The Thatcher debate in the Commons

The speeches from our MPs Nigel Dodds and Alastair Macdonnell  during the Thatcher  tributes  were bound to reflect the anniversary of the Good Friday Agreement. Neither speech was terrible. Both avoided a rant. Alastair McDonnell had the tougher job. His doctor’s experience in the face of death probably helped.  But both of them followed the familiar course of judging the performance of others – in this case Mrs Thatcher –against the standards of their own impeccable contrasting rectitude. The element of self satisfaction from our MPs on both sides is inappropriate from representatives of parties who took 30 years to achieve the success of agreement.  I’ve listened to scores of speeches from NI MPs in the Commons down the years. The strain of self righteousness has always been embarrassing and did nothing to help our cause with the great majority of MPs who were so often put off by it.  Down the years a little more self- criticism would have gone a long way to build deeper understanding and genuine sympathy among the bulk of MPs during our long crisis.

Moral superiority isn’t always conceded to those who suffer. Alasdair McDonnell’s criticism of her handling of the hunger strike failed to acknowledge the hunger strike as a political weapon, not as a example of helpless victimhood. I doubt if she was over- influenced by the murder of Airey Neave.  Her attitude was probably governed by her consistent belief that people should be responsible for their own actions. It’s a tenable view, though there are other views, like the greater good, that might have been more appropriate.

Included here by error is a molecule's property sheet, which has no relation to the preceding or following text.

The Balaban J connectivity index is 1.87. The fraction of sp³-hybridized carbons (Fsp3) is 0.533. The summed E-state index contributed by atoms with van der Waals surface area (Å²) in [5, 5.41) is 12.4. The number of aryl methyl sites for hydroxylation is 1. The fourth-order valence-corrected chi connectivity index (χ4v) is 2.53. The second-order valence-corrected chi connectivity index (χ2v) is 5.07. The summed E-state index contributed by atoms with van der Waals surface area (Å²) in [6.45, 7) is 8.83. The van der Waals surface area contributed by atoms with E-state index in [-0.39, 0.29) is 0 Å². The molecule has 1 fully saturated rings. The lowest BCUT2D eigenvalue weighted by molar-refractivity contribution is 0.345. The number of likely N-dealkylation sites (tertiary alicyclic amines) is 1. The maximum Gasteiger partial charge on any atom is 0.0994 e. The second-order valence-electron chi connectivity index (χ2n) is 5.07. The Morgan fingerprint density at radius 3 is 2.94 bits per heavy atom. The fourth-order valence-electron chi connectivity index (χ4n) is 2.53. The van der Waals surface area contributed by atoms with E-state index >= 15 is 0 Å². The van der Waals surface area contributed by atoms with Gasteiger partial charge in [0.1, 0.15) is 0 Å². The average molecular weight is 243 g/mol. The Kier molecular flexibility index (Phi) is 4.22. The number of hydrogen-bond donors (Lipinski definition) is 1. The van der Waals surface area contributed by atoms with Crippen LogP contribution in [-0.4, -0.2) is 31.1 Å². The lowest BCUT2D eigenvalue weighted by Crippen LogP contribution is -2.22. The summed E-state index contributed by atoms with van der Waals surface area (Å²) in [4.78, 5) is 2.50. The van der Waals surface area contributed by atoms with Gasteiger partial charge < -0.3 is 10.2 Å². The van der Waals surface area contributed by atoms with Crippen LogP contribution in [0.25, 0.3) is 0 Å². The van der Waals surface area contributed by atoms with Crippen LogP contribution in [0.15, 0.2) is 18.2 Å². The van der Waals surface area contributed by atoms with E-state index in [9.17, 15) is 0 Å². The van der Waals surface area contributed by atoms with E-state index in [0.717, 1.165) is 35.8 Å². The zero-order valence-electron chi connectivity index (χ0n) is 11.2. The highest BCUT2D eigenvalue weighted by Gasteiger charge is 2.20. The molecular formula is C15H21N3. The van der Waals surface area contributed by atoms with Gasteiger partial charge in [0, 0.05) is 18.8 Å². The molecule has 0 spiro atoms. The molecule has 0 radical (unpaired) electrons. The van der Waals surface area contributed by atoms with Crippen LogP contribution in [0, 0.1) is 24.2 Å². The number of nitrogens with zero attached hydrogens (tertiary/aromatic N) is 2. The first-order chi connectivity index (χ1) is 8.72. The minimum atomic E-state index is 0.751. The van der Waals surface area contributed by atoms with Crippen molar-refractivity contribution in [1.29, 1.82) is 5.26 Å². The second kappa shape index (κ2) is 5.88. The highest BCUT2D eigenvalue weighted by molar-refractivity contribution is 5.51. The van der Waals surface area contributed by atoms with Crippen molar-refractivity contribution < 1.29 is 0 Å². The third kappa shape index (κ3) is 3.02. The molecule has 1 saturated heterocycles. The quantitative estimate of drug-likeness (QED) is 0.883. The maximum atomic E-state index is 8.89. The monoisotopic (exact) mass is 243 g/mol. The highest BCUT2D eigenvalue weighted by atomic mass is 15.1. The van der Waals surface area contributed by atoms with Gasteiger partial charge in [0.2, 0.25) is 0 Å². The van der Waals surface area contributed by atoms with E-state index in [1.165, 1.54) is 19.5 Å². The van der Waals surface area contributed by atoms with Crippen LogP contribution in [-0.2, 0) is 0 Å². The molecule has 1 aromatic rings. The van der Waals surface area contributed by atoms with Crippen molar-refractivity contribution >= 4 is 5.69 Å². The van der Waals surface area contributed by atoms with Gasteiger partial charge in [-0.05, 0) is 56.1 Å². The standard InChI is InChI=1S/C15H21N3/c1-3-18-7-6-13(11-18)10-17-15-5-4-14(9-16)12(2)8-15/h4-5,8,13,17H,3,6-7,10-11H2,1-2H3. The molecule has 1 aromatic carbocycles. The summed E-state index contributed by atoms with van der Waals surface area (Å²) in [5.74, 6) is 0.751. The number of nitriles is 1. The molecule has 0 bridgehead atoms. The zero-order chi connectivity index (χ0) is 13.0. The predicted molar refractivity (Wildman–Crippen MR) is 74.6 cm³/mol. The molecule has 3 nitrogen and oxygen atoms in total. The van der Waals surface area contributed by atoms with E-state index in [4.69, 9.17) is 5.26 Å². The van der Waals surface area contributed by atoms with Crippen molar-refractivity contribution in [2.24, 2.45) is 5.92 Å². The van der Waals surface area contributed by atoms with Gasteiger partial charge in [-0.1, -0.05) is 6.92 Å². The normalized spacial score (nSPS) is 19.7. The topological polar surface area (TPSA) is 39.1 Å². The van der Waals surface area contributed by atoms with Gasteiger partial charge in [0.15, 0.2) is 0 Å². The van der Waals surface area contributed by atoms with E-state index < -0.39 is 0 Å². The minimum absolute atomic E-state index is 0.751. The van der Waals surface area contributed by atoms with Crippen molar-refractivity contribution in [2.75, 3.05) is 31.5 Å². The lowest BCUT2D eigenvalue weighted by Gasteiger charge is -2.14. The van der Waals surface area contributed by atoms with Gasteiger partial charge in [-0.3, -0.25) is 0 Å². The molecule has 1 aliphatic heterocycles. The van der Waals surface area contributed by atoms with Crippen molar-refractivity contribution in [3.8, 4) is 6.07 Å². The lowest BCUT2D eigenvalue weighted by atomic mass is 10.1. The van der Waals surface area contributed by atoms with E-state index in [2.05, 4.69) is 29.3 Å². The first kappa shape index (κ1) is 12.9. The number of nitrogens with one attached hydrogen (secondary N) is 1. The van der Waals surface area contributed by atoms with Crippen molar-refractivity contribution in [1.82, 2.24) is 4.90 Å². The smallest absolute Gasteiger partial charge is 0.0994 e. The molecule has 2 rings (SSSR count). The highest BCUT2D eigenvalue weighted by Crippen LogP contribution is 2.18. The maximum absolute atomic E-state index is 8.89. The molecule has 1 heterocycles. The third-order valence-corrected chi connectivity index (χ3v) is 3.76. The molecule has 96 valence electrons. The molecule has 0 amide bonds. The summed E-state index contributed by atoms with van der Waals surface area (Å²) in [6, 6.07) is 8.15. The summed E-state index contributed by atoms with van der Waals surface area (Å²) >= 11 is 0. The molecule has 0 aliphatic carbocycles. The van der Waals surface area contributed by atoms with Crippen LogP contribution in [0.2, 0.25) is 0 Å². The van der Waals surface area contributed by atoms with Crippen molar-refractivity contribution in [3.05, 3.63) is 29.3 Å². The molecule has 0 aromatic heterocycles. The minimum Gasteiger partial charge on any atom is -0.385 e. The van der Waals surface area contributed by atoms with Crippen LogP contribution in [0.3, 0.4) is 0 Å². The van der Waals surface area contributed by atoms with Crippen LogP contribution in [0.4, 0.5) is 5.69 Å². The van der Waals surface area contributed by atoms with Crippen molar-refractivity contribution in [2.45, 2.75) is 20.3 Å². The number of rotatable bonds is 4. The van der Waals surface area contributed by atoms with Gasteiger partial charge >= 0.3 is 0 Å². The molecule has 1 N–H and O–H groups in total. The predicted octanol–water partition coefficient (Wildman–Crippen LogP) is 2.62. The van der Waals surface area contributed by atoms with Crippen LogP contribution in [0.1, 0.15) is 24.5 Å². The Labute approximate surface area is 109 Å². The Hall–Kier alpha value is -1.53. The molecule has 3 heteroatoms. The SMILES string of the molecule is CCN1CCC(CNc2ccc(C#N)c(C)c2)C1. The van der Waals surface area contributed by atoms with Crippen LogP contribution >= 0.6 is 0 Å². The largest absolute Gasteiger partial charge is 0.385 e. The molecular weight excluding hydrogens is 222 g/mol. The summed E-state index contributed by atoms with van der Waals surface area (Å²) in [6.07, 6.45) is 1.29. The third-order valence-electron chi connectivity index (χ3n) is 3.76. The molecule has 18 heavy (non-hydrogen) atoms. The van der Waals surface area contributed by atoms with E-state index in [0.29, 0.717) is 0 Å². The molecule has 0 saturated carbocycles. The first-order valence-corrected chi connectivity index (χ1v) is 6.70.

Nigel Dodds lamented the Anglo Irish Agreement but approved her later recantation, quoting her former aide Charles Powell  who  likened   her later regret to “Mary Queen of Scots “ having the loss of Calais engraved on her heart. (It was Mary of England, not Scots, Nigel, Bloody Mary who burned Protestants in the fires of Smithfield).

Both the hunger strike and the 1985 Agreement had unintended consequences. The hunger strike gave Sinn Fein the political opening it took almost thirteen or twenty one years depending on what you count, to bear fruit.  The Anglo Irish Agreement produced slow realisation among Unionists of both parties that immobilisme was not enough, not least in the mind of Peter Robinson.

For long term intransigence, Margaret Thatcher had nothing on our politicians. Mick has said his piece to put her in context. She had a knack of spotting statesmen like Gorbachev or de Klerk who could break the mould. Was it her fault entirely that in her time she failed to find the ones in Northern Ireland who would make the difference?

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